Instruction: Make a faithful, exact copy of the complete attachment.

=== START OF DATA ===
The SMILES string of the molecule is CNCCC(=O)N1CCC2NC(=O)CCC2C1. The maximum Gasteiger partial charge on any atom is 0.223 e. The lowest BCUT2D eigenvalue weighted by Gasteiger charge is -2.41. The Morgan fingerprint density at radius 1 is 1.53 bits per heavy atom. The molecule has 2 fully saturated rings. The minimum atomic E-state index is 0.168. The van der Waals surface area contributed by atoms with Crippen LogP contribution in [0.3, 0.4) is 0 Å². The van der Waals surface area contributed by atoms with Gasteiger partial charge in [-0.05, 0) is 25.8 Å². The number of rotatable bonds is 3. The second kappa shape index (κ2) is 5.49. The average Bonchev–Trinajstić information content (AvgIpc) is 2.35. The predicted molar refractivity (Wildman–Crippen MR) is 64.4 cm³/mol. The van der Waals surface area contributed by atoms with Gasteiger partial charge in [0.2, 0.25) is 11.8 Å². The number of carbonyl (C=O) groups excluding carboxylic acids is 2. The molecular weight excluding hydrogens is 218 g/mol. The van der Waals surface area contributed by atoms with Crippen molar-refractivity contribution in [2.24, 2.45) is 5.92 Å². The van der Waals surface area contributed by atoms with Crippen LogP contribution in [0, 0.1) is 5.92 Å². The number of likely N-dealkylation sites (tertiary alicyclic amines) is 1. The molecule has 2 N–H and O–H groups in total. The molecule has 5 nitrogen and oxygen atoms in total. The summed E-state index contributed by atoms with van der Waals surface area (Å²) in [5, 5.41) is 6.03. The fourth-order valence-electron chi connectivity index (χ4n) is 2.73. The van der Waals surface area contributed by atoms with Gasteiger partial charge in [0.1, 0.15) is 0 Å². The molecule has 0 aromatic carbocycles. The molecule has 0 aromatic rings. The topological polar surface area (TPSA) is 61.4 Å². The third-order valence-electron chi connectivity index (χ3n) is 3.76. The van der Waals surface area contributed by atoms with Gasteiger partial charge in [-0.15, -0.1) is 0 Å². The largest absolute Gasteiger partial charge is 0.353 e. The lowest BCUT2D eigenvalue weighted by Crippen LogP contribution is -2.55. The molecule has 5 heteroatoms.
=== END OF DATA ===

The SMILES string of the molecule is CNCCC(=O)N1CCC2NC(=O)CCC2C1. The maximum Gasteiger partial charge on any atom is 0.223 e. The lowest BCUT2D eigenvalue weighted by Gasteiger charge is -2.41. The Morgan fingerprint density at radius 1 is 1.53 bits per heavy atom. The molecule has 2 fully saturated rings. The minimum atomic E-state index is 0.168. The van der Waals surface area contributed by atoms with Crippen LogP contribution in [0.3, 0.4) is 0 Å². The van der Waals surface area contributed by atoms with Gasteiger partial charge in [-0.05, 0) is 25.8 Å². The number of rotatable bonds is 3. The second kappa shape index (κ2) is 5.49. The average Bonchev–Trinajstić information content (AvgIpc) is 2.35. The predicted molar refractivity (Wildman–Crippen MR) is 64.4 cm³/mol. The van der Waals surface area contributed by atoms with Gasteiger partial charge in [0.2, 0.25) is 11.8 Å². The number of carbonyl (C=O) groups excluding carboxylic acids is 2. The molecular weight excluding hydrogens is 218 g/mol. The van der Waals surface area contributed by atoms with Crippen molar-refractivity contribution in [2.24, 2.45) is 5.92 Å². The van der Waals surface area contributed by atoms with Crippen LogP contribution in [0, 0.1) is 5.92 Å². The number of likely N-dealkylation sites (tertiary alicyclic amines) is 1. The molecule has 2 N–H and O–H groups in total. The molecule has 5 nitrogen and oxygen atoms in total. The summed E-state index contributed by atoms with van der Waals surface area (Å²) in [5, 5.41) is 6.03. The fourth-order valence-electron chi connectivity index (χ4n) is 2.73. The van der Waals surface area contributed by atoms with Gasteiger partial charge in [0.1, 0.15) is 0 Å². The molecule has 0 aromatic carbocycles. The molecule has 0 aromatic rings. The topological polar surface area (TPSA) is 61.4 Å². The third-order valence-electron chi connectivity index (χ3n) is 3.76. The van der Waals surface area contributed by atoms with Gasteiger partial charge in [-0.15, -0.1) is 0 Å². The largest absolute Gasteiger partial charge is 0.353 e. The lowest BCUT2D eigenvalue weighted by Crippen LogP contribution is -2.55. The molecule has 5 heteroatoms.